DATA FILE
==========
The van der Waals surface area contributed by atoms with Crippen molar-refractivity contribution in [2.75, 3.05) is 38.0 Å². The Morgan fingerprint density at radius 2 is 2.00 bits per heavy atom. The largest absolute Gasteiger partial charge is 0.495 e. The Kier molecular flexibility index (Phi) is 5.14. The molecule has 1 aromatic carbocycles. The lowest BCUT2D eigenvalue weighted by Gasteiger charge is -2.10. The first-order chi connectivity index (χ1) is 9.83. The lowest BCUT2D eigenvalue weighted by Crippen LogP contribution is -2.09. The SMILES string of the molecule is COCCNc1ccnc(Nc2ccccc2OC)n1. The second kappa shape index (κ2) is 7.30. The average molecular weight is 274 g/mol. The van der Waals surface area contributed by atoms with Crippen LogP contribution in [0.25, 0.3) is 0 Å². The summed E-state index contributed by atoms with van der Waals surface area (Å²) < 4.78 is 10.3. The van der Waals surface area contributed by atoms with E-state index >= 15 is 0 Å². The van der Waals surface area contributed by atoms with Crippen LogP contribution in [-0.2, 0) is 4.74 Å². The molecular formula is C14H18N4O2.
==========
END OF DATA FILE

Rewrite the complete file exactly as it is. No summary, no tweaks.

The van der Waals surface area contributed by atoms with Crippen molar-refractivity contribution in [2.75, 3.05) is 38.0 Å². The Morgan fingerprint density at radius 2 is 2.00 bits per heavy atom. The largest absolute Gasteiger partial charge is 0.495 e. The Kier molecular flexibility index (Phi) is 5.14. The molecule has 1 aromatic carbocycles. The lowest BCUT2D eigenvalue weighted by Gasteiger charge is -2.10. The first-order chi connectivity index (χ1) is 9.83. The lowest BCUT2D eigenvalue weighted by Crippen LogP contribution is -2.09. The SMILES string of the molecule is COCCNc1ccnc(Nc2ccccc2OC)n1. The second kappa shape index (κ2) is 7.30. The average molecular weight is 274 g/mol. The van der Waals surface area contributed by atoms with Crippen LogP contribution in [0.25, 0.3) is 0 Å². The summed E-state index contributed by atoms with van der Waals surface area (Å²) < 4.78 is 10.3. The van der Waals surface area contributed by atoms with E-state index >= 15 is 0 Å². The van der Waals surface area contributed by atoms with Crippen LogP contribution in [-0.2, 0) is 4.74 Å². The molecular formula is C14H18N4O2.